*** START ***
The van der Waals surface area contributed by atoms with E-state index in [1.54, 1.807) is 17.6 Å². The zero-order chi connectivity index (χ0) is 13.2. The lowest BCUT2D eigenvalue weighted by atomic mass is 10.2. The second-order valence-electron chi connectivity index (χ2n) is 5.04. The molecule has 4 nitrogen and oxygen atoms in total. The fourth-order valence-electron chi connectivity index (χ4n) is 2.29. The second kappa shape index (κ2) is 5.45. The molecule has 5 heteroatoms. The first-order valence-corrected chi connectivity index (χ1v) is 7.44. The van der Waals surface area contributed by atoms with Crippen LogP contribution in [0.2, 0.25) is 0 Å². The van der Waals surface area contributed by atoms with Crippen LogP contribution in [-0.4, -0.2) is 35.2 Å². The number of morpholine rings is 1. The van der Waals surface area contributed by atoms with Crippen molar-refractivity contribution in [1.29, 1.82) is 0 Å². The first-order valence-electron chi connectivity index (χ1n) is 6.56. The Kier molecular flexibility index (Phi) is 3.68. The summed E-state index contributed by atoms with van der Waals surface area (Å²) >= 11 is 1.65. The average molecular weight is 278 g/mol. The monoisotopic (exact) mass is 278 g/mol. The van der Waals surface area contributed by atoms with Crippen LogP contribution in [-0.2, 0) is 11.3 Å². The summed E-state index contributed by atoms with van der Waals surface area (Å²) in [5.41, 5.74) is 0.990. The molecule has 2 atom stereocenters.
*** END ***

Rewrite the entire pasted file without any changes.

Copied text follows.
The van der Waals surface area contributed by atoms with E-state index in [1.54, 1.807) is 17.6 Å². The zero-order chi connectivity index (χ0) is 13.2. The lowest BCUT2D eigenvalue weighted by atomic mass is 10.2. The second-order valence-electron chi connectivity index (χ2n) is 5.04. The molecule has 4 nitrogen and oxygen atoms in total. The fourth-order valence-electron chi connectivity index (χ4n) is 2.29. The second kappa shape index (κ2) is 5.45. The molecule has 5 heteroatoms. The first-order valence-corrected chi connectivity index (χ1v) is 7.44. The van der Waals surface area contributed by atoms with Crippen LogP contribution in [0.2, 0.25) is 0 Å². The van der Waals surface area contributed by atoms with Crippen LogP contribution in [-0.4, -0.2) is 35.2 Å². The number of morpholine rings is 1. The van der Waals surface area contributed by atoms with Crippen molar-refractivity contribution in [1.29, 1.82) is 0 Å². The first-order valence-electron chi connectivity index (χ1n) is 6.56. The Kier molecular flexibility index (Phi) is 3.68. The summed E-state index contributed by atoms with van der Waals surface area (Å²) >= 11 is 1.65. The average molecular weight is 278 g/mol. The monoisotopic (exact) mass is 278 g/mol. The van der Waals surface area contributed by atoms with Crippen LogP contribution in [-0.2, 0) is 11.3 Å². The summed E-state index contributed by atoms with van der Waals surface area (Å²) in [5.41, 5.74) is 0.990. The molecule has 2 atom stereocenters.